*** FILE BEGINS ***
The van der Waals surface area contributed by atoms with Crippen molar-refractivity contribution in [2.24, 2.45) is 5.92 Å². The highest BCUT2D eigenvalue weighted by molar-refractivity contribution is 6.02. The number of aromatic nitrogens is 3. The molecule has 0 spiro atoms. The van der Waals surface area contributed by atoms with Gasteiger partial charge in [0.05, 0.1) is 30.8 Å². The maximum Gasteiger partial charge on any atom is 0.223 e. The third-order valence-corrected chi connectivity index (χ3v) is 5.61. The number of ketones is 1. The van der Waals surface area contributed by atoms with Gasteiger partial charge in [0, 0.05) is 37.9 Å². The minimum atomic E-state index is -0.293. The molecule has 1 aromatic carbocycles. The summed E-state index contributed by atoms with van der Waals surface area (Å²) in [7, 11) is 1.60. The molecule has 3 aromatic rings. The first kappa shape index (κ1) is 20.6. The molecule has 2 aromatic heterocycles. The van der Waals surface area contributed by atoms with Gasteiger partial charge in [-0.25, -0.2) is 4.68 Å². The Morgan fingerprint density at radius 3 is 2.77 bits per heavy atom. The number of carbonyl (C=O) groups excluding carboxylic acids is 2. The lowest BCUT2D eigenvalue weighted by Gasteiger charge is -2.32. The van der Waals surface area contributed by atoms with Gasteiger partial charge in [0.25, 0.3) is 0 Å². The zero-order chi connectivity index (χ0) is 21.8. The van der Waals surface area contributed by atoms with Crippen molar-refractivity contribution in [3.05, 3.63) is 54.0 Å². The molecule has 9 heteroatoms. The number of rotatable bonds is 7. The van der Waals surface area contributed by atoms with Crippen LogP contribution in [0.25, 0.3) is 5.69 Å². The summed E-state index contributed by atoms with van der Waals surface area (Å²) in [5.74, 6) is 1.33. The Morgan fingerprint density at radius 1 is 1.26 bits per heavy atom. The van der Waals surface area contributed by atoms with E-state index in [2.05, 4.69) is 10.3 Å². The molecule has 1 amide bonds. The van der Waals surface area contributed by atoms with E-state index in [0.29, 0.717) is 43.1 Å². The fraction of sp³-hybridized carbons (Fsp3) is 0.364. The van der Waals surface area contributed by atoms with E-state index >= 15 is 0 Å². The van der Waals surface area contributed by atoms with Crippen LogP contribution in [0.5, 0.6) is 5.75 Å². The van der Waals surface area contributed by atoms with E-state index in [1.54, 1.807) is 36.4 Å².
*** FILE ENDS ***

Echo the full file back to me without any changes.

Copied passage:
The van der Waals surface area contributed by atoms with Crippen molar-refractivity contribution in [2.24, 2.45) is 5.92 Å². The highest BCUT2D eigenvalue weighted by molar-refractivity contribution is 6.02. The number of aromatic nitrogens is 3. The molecule has 0 spiro atoms. The van der Waals surface area contributed by atoms with Gasteiger partial charge in [0.05, 0.1) is 30.8 Å². The maximum Gasteiger partial charge on any atom is 0.223 e. The third-order valence-corrected chi connectivity index (χ3v) is 5.61. The number of ketones is 1. The van der Waals surface area contributed by atoms with Gasteiger partial charge in [0, 0.05) is 37.9 Å². The minimum atomic E-state index is -0.293. The molecule has 1 aromatic carbocycles. The summed E-state index contributed by atoms with van der Waals surface area (Å²) in [7, 11) is 1.60. The molecule has 3 aromatic rings. The first kappa shape index (κ1) is 20.6. The molecule has 2 aromatic heterocycles. The van der Waals surface area contributed by atoms with Gasteiger partial charge in [-0.25, -0.2) is 4.68 Å². The Morgan fingerprint density at radius 3 is 2.77 bits per heavy atom. The number of carbonyl (C=O) groups excluding carboxylic acids is 2. The lowest BCUT2D eigenvalue weighted by Gasteiger charge is -2.32. The van der Waals surface area contributed by atoms with Gasteiger partial charge in [0.25, 0.3) is 0 Å². The zero-order chi connectivity index (χ0) is 21.8. The van der Waals surface area contributed by atoms with Crippen molar-refractivity contribution in [3.05, 3.63) is 54.0 Å². The molecule has 9 heteroatoms. The number of rotatable bonds is 7. The van der Waals surface area contributed by atoms with Crippen LogP contribution in [0.25, 0.3) is 5.69 Å². The summed E-state index contributed by atoms with van der Waals surface area (Å²) in [5.74, 6) is 1.33. The Morgan fingerprint density at radius 1 is 1.26 bits per heavy atom. The van der Waals surface area contributed by atoms with E-state index in [2.05, 4.69) is 10.3 Å². The molecule has 1 amide bonds. The van der Waals surface area contributed by atoms with E-state index in [0.29, 0.717) is 43.1 Å². The fraction of sp³-hybridized carbons (Fsp3) is 0.364. The van der Waals surface area contributed by atoms with E-state index >= 15 is 0 Å². The van der Waals surface area contributed by atoms with Crippen LogP contribution in [0.5, 0.6) is 5.75 Å². The van der Waals surface area contributed by atoms with E-state index in [1.54, 1.807) is 36.4 Å².